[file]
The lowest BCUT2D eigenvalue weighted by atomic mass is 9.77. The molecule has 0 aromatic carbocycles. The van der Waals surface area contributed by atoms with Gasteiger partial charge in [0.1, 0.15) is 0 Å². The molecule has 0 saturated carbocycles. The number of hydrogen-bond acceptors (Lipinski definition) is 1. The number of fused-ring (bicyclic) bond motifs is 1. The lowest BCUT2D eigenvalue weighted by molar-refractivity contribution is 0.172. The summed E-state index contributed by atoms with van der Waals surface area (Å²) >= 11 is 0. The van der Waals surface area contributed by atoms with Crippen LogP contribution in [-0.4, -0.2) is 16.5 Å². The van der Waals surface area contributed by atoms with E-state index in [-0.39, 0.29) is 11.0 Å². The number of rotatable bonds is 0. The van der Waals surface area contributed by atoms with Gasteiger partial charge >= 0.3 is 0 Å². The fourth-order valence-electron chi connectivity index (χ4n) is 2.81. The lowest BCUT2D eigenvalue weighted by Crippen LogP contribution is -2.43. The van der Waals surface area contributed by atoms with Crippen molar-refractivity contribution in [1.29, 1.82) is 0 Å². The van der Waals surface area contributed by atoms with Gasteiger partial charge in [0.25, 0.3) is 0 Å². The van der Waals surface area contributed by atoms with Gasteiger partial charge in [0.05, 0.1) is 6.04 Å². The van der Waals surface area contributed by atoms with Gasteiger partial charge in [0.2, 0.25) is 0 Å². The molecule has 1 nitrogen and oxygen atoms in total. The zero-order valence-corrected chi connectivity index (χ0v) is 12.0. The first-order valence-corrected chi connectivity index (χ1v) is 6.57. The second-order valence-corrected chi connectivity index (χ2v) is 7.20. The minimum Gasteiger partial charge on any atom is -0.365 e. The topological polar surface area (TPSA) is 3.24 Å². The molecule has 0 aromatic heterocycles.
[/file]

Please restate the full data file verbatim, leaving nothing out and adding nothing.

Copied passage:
The lowest BCUT2D eigenvalue weighted by atomic mass is 9.77. The molecule has 0 aromatic carbocycles. The van der Waals surface area contributed by atoms with Gasteiger partial charge in [0.1, 0.15) is 0 Å². The molecule has 0 saturated carbocycles. The number of hydrogen-bond acceptors (Lipinski definition) is 1. The number of fused-ring (bicyclic) bond motifs is 1. The lowest BCUT2D eigenvalue weighted by molar-refractivity contribution is 0.172. The summed E-state index contributed by atoms with van der Waals surface area (Å²) >= 11 is 0. The van der Waals surface area contributed by atoms with Crippen LogP contribution in [-0.4, -0.2) is 16.5 Å². The van der Waals surface area contributed by atoms with E-state index in [-0.39, 0.29) is 11.0 Å². The number of rotatable bonds is 0. The van der Waals surface area contributed by atoms with Gasteiger partial charge >= 0.3 is 0 Å². The fourth-order valence-electron chi connectivity index (χ4n) is 2.81. The lowest BCUT2D eigenvalue weighted by Crippen LogP contribution is -2.43. The van der Waals surface area contributed by atoms with Crippen molar-refractivity contribution in [1.29, 1.82) is 0 Å². The van der Waals surface area contributed by atoms with Gasteiger partial charge in [0.25, 0.3) is 0 Å². The van der Waals surface area contributed by atoms with Gasteiger partial charge in [0.05, 0.1) is 6.04 Å². The van der Waals surface area contributed by atoms with Gasteiger partial charge in [0.2, 0.25) is 0 Å². The molecule has 1 nitrogen and oxygen atoms in total. The zero-order valence-corrected chi connectivity index (χ0v) is 12.0. The first-order valence-corrected chi connectivity index (χ1v) is 6.57. The second-order valence-corrected chi connectivity index (χ2v) is 7.20. The minimum Gasteiger partial charge on any atom is -0.365 e. The topological polar surface area (TPSA) is 3.24 Å². The molecule has 0 aromatic heterocycles.